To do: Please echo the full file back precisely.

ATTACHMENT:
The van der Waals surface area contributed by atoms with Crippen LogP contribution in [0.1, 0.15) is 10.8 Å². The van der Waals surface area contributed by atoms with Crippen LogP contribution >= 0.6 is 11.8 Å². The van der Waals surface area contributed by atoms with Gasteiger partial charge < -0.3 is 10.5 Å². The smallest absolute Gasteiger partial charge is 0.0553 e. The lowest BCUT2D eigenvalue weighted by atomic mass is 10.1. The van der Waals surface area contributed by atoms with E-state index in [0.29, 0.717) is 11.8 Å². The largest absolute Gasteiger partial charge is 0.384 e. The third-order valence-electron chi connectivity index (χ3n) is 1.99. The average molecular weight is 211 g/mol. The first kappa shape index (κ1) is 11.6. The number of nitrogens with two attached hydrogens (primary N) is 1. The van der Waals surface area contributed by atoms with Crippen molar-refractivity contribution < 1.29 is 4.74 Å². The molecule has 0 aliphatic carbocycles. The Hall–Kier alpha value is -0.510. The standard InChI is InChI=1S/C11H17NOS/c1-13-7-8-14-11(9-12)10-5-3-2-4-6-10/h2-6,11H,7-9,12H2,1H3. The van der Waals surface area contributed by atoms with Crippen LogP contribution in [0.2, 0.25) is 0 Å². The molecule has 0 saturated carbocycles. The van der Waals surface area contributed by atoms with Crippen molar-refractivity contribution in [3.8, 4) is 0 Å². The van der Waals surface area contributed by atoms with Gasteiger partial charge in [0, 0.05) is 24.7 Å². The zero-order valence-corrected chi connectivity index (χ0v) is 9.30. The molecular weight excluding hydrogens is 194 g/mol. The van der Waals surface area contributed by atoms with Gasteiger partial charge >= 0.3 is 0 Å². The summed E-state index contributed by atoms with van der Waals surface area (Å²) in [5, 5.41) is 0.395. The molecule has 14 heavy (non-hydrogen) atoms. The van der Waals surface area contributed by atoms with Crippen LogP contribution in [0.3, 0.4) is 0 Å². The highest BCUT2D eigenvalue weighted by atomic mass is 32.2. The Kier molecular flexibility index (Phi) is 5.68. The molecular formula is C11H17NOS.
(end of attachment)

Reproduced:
The van der Waals surface area contributed by atoms with Crippen LogP contribution in [0.1, 0.15) is 10.8 Å². The van der Waals surface area contributed by atoms with Crippen LogP contribution >= 0.6 is 11.8 Å². The van der Waals surface area contributed by atoms with Gasteiger partial charge < -0.3 is 10.5 Å². The smallest absolute Gasteiger partial charge is 0.0553 e. The lowest BCUT2D eigenvalue weighted by atomic mass is 10.1. The van der Waals surface area contributed by atoms with E-state index in [0.29, 0.717) is 11.8 Å². The largest absolute Gasteiger partial charge is 0.384 e. The third-order valence-electron chi connectivity index (χ3n) is 1.99. The average molecular weight is 211 g/mol. The first kappa shape index (κ1) is 11.6. The number of nitrogens with two attached hydrogens (primary N) is 1. The van der Waals surface area contributed by atoms with Crippen molar-refractivity contribution < 1.29 is 4.74 Å². The molecule has 0 aliphatic carbocycles. The Hall–Kier alpha value is -0.510. The standard InChI is InChI=1S/C11H17NOS/c1-13-7-8-14-11(9-12)10-5-3-2-4-6-10/h2-6,11H,7-9,12H2,1H3. The van der Waals surface area contributed by atoms with Crippen LogP contribution in [0.2, 0.25) is 0 Å². The molecule has 0 saturated carbocycles. The van der Waals surface area contributed by atoms with Crippen molar-refractivity contribution in [3.8, 4) is 0 Å². The van der Waals surface area contributed by atoms with Gasteiger partial charge in [0, 0.05) is 24.7 Å². The zero-order valence-corrected chi connectivity index (χ0v) is 9.30. The molecular weight excluding hydrogens is 194 g/mol. The van der Waals surface area contributed by atoms with Gasteiger partial charge >= 0.3 is 0 Å². The summed E-state index contributed by atoms with van der Waals surface area (Å²) in [5, 5.41) is 0.395. The molecule has 14 heavy (non-hydrogen) atoms. The van der Waals surface area contributed by atoms with Crippen LogP contribution in [0.3, 0.4) is 0 Å². The highest BCUT2D eigenvalue weighted by atomic mass is 32.2. The Kier molecular flexibility index (Phi) is 5.68. The molecular formula is C11H17NOS.